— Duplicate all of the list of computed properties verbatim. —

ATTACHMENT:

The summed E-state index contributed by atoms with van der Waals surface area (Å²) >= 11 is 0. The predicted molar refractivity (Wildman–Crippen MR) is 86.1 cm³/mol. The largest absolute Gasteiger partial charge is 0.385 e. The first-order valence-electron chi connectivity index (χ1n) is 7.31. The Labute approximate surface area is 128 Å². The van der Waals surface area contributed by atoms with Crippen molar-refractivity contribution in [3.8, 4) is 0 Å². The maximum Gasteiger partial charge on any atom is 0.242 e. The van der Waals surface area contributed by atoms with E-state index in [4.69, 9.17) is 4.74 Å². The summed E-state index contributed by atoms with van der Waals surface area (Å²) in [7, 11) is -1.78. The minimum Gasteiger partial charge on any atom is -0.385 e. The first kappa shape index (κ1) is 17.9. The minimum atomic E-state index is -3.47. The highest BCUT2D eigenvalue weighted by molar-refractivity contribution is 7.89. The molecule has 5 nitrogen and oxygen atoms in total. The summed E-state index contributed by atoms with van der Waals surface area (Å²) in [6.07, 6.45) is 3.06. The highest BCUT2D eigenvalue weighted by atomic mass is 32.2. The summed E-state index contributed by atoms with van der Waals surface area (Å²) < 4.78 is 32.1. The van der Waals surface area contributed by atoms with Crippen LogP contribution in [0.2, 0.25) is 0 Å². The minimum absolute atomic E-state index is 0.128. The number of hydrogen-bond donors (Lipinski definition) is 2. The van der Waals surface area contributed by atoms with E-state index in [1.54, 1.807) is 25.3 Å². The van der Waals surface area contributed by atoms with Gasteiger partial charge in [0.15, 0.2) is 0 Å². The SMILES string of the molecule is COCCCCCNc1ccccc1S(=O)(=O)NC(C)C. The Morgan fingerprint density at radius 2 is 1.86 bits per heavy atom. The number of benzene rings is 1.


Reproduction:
The summed E-state index contributed by atoms with van der Waals surface area (Å²) >= 11 is 0. The predicted molar refractivity (Wildman–Crippen MR) is 86.1 cm³/mol. The largest absolute Gasteiger partial charge is 0.385 e. The first-order valence-electron chi connectivity index (χ1n) is 7.31. The Labute approximate surface area is 128 Å². The van der Waals surface area contributed by atoms with Crippen molar-refractivity contribution in [3.8, 4) is 0 Å². The maximum Gasteiger partial charge on any atom is 0.242 e. The van der Waals surface area contributed by atoms with E-state index in [4.69, 9.17) is 4.74 Å². The summed E-state index contributed by atoms with van der Waals surface area (Å²) in [7, 11) is -1.78. The minimum Gasteiger partial charge on any atom is -0.385 e. The first kappa shape index (κ1) is 17.9. The minimum atomic E-state index is -3.47. The highest BCUT2D eigenvalue weighted by molar-refractivity contribution is 7.89. The molecule has 5 nitrogen and oxygen atoms in total. The summed E-state index contributed by atoms with van der Waals surface area (Å²) in [6.07, 6.45) is 3.06. The highest BCUT2D eigenvalue weighted by atomic mass is 32.2. The summed E-state index contributed by atoms with van der Waals surface area (Å²) < 4.78 is 32.1. The van der Waals surface area contributed by atoms with Crippen LogP contribution in [0.2, 0.25) is 0 Å². The minimum absolute atomic E-state index is 0.128. The number of hydrogen-bond donors (Lipinski definition) is 2. The van der Waals surface area contributed by atoms with E-state index in [1.54, 1.807) is 25.3 Å². The van der Waals surface area contributed by atoms with Gasteiger partial charge in [0.15, 0.2) is 0 Å². The SMILES string of the molecule is COCCCCCNc1ccccc1S(=O)(=O)NC(C)C. The Morgan fingerprint density at radius 2 is 1.86 bits per heavy atom. The number of benzene rings is 1.